The cornerstone of Australia's federal climate policy (as
discussed in previous editions of The Climate Report) is known as
the "Direct Action Plan," under which the federal
government pays for emission reductions or abatements. This is done
through a series of reverse-auctions, conducted by the Clean Energy
Regulator via an emissions reduction fund ("ERF"), for
lowest cost reductions.
Under this system, the Regulator issues one Australian Carbon
Credit Unit ("ACCU") for each ton of emission reductions
to be delivered by a particular project and enters into contracts
with bidders guaranteeing payment to them by the government. Funded
projects have included the regeneration of native forest, strategic
burn-offs, and landfill gas collection. The third of the ERF
auctions took place on April 27, 2016.
The ERF is complemented by a "Safeguard Mechanism" due to
come into effect on July 1, 2016. This is designed to ensure that
the emission reductions and abatements purchased by the government
are not offset by increases in emissions over historic
levels elsewhere in the economy.
Large facilities exceeding certain emission thresholds (direct
"scope 1" emissions of more than 100,000 ton of carbon dioxide equivalence per year) must keep
their emissions at or below a business-as-usual baseline enforced
by the Regulator. These facilities—often operated by
electricity generation, mining, manufacturing, transport, and
construction businesses—collectively account for roughly half
of Australia's greenhouse gas emissions.
The Regulator may seek financial penalties against companies and
individuals who fail to comply with the baseline. However,
facilities will be permitted to exceed the baseline in any given
year provided that emissions over a two- to three-year monitoring
period remain below the baseline. This is a significant
concession—particularly given that the baselines for existing
facilities are to be determined by reference to the facility's
highest level of reported emissions in any year between
2009–2010 and 2013–2014. Businesses can also offset any
excess emissions by surrendering ACCUs and can apply for exemptions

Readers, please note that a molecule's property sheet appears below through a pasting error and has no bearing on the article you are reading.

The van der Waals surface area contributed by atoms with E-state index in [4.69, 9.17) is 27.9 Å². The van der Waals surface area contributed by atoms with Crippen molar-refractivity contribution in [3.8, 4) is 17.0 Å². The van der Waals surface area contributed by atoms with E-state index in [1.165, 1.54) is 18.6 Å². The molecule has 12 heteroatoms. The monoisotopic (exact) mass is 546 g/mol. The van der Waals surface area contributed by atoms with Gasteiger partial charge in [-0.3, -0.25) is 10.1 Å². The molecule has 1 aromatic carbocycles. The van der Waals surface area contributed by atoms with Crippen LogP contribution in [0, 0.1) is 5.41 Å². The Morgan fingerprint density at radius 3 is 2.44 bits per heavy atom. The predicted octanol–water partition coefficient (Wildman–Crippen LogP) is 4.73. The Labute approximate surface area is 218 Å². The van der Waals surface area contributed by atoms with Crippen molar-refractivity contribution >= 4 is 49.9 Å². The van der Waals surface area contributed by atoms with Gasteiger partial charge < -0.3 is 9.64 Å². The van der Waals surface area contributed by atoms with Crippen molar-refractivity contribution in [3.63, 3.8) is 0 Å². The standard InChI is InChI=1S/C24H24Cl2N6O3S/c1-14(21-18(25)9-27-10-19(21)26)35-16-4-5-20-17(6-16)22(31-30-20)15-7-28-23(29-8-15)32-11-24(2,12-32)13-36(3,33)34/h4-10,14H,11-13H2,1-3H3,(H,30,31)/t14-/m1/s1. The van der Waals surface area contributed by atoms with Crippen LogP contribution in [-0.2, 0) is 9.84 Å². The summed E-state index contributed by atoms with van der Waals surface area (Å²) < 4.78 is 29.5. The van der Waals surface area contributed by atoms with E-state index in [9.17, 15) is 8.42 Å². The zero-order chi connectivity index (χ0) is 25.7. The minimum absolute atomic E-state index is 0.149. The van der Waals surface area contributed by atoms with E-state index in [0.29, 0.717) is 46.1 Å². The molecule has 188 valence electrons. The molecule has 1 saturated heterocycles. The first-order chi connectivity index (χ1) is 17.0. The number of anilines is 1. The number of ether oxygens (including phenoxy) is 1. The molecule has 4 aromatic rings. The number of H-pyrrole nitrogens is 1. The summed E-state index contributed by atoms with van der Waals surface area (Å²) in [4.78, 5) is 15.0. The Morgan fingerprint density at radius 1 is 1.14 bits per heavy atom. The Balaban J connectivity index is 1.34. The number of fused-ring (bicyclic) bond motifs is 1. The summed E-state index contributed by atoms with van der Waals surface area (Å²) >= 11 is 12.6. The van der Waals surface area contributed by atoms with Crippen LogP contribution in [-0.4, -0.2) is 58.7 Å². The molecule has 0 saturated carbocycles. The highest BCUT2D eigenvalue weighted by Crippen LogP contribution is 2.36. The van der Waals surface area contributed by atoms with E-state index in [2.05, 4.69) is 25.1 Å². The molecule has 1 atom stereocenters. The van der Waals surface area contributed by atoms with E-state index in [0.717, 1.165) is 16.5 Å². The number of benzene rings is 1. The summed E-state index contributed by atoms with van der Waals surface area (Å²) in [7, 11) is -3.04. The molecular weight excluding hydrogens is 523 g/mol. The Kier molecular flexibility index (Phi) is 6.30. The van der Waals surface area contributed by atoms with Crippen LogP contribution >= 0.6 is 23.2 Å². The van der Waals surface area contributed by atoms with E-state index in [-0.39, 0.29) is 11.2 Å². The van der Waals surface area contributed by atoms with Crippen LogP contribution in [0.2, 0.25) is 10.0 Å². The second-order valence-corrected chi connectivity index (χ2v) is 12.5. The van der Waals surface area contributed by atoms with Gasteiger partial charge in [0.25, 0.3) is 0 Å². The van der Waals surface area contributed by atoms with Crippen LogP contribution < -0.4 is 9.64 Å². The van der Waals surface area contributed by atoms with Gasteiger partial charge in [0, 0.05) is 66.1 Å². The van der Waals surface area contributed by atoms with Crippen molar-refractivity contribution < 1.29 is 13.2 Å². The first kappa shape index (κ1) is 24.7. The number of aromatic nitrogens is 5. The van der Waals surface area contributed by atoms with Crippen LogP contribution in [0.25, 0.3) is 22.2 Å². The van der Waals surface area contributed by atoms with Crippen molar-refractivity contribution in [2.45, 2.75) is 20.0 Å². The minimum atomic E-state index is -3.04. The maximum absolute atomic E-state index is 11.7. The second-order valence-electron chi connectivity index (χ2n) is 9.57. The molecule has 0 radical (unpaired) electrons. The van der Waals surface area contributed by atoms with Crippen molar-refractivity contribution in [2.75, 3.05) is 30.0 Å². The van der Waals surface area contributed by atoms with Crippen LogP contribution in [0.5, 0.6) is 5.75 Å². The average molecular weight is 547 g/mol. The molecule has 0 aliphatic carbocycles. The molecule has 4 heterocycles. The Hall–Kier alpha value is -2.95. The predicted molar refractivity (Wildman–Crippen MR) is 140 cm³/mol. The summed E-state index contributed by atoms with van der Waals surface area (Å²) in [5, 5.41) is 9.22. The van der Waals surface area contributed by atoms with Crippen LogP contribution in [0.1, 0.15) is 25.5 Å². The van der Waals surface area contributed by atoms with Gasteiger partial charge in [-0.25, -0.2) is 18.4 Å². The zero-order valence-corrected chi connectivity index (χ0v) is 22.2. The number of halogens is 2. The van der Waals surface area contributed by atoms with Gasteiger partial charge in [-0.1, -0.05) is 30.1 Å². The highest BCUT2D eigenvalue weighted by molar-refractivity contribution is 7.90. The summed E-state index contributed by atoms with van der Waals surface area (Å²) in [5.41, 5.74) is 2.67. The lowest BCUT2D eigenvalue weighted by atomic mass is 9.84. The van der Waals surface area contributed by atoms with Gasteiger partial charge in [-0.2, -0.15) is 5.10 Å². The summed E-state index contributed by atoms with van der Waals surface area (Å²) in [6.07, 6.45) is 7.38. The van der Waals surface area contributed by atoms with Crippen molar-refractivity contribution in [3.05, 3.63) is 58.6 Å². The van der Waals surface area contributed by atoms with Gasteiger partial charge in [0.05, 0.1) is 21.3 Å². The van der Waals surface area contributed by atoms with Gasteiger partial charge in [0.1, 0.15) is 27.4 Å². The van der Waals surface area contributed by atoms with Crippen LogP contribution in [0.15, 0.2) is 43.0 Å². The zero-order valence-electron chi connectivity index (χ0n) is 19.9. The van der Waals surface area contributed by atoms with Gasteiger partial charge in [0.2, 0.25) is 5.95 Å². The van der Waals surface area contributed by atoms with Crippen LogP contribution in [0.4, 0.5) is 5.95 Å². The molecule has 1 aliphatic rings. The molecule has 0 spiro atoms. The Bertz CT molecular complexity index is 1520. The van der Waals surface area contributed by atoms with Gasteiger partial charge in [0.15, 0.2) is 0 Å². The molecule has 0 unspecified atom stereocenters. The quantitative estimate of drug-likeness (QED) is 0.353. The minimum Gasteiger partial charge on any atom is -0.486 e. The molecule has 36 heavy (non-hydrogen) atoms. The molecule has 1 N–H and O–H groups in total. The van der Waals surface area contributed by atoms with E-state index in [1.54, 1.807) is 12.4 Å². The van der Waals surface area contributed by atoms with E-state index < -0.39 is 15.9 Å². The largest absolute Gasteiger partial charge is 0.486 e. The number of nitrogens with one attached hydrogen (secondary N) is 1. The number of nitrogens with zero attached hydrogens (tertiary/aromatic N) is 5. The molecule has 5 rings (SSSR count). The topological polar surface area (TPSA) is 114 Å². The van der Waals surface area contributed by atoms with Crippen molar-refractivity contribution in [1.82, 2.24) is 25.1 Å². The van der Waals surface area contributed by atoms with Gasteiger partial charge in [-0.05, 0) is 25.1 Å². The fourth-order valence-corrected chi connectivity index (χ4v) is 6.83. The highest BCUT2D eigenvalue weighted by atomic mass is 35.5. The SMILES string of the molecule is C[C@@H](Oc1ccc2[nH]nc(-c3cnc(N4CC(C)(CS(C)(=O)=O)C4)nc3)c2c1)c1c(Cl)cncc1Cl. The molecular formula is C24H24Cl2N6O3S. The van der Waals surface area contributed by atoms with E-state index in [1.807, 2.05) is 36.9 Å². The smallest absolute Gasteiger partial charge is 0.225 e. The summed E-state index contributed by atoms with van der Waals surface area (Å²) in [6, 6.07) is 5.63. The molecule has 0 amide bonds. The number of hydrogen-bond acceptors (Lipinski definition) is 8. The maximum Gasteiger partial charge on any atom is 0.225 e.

in exceptional circumstances.
The data used for determining baselines for existing facilities
will largely be obtained from the National Greenhouse and Energy
Reporting Scheme, with most large emitters already a part of the
Facilities that are new, or that significantly expand after 2020,
will be able to apply for a new or revised baseline in accordance
with "emissions intensity benchmarks" applying to various
sectors of the Australian economy. These benchmarks are intended to
reflect "leading practice" in particular industries and
will be updated over time, including in light of changes to
"global warming potential" values.
According to draft guidelines released by the federal government in
The benchmarks will generally be
based on outputs and be neutral to factors such as inputs,
geography, location, technology, and production practices;
Technical working groups will be
established for each sector to define production variables (with
the emissions intensity benchmark worked out as emissions per unit
of the relevant production variable); and
Alternate approaches may be used
where there is insufficient data or no identified production
These matters will be subject to public consultation and reviewed
by an independent committee, which will make a final recommendation
to the Minister for the Environment.
The content of this article is intended to provide a general
guide to the subject matter. Specialist advice should be sought
about your specific circumstances.
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